Dolphins Position Outlook: Running Backs

Dolphins have plenty of speed and talent at this position, but do they have enough variety?
Miami Dolphins running back Raheem Mostert spikes the ball after scoring a touchdown past New York Jets safety Tony Adams (22) during the first half of Miami's 30-0 victory at Hard Rock Stadium last December.
Miami Dolphins running back Raheem Mostert spikes the ball after scoring a touchdown past New York Jets safety Tony Adams (22) during the first half of Miami's 30-0 victory at Hard Rock Stadium last December. / Jim Rassol / USA TODAY NETWORK
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After making the playoffs for a second straight season under coach Mike McDaniel, the Miami Dolphins are still looking for their first playoff win since 2000. The quest for that victory starts with training camp.

The Miami Dolphins had a surprisingly eventful offseason for a team that started with so little cap space. The team lost homegrown talents like Christian Wilkins and Robert Hunt but added exciting veterans like Odell Beckham Jr., Kendall Fuller, Calais Campbell and Jordyn Brooks.

This series will break down each position on the Dolphins’ roster, providing fans with an in-depth look at each player’s outlook for the coming 2024 season.

This article will cover the running backs and fullbacks.


Raheem Mostert

2023 Stats: 209 carries, 1,012 rushing yards, 18 rushing touchdowns, 25 receptions, 175 receiving yards, 3 receiving touchdowns

2024 Outlook: Mostert enters the 2024 season looking to follow up on his 2023 season, which saw him break his record for carries, yards, and touchdowns. Last season was also the first time in his career that he appeared in at least 15 games two years in a row.

For Mostert, 2023 went about as perfectly as expected, and the Dolphins gave him a slight raise this offseason. He’s expected to remain the team’s primary back this season because of his production and familiarity with the offense.

However, several younger players are looking to unseat him on the depth chart. Mostert must continue his solid per-carry production and remain healthy to keep his RB1 spot this season.

De’Von Achane

2023 Stats: 103 carries, 800 rushing yards, 8 rushing touchdowns, 27 receptions, 197 receiving yards, 3 receiving touchdowns.

2024 Outlook: Achane is among the younger players looking to pass Mostert at the top of Miami’s depth chart. The former third-round pick’s rookie season was inconsistent because of minor injuries but productive.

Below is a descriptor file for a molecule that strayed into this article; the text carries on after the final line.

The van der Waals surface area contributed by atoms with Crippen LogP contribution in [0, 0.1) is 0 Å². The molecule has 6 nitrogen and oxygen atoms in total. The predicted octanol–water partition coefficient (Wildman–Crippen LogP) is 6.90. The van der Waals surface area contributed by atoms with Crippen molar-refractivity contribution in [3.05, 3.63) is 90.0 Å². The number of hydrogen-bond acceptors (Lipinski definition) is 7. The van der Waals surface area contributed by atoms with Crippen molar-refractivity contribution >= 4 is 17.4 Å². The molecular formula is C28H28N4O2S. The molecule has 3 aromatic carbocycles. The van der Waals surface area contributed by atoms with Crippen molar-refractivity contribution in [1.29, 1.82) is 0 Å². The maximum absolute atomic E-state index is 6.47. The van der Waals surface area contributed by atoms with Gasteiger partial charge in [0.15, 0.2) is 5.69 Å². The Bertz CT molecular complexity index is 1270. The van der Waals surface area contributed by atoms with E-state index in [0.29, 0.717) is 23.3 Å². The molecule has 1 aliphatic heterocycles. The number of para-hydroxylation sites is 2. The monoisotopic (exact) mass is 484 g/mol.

In three games against the Broncos, Giants, and Bills, Achane racked up 445 yards and five touchdowns, leaving him with just 345 yards and three touchdowns in his other eight games.

Achane’s speed makes him one of the league’s most dangerous ball carriers, and he’s a perfect fit for McDaniel’s offense. He’s also a solid pass catcher and can turn screens and swing passes into big plays.

Those traits should get him onto the field plenty this season. However, he’ll have to be more consistent on a game-to-game basis if he wants to be the Dolphins’ bell cow back of the future.

Jeff Wilson Jr.

2023 Stats: 41 carries, 188 rushing yards, 0 rushing touchdowns, 14 receptions, 85 receiving yards, 0 receiving touchdowns

2024 Outlook: Wilson started last season on injured reserve and didn’t return until the team’s Oct. 22 game against the Eagles. By then, he was clearly behind Mostert and Achane on the depth chart when everyone was healthy.

Wilson doesn’t have a straight line to playing time or to making the roster in 2024. He’s familiar with McDaniel, playing for him in San Francisco and Miami, but the Dolphins added Jaylen Wright in the fourth round of the 2024 NFL draft.

With Wilson already behind Mostert and Achane, Wright having a strong camp could push Wilson off the roster. That said, Wilson is a good straight-line runner with solid contact balance. Out of Miami’s backs, he’s probably the best power runner.

That could earn him a limited role in short-yardage situations this season.

Jaylen Wright

2023 Stats (Tennessee): 137 carries, 1,013 rushing yards, 4 rushing touchdowns, 22 receptions, 141 receiving yards, 0 receiving touchdowns.

2024 Outlook: The Dolphins traded into the fourth round to select Wright out of Tennessee, and it’s easy to see why they wanted him so badly. Wright is yet another high-speed player on an offense filled to the brim with them.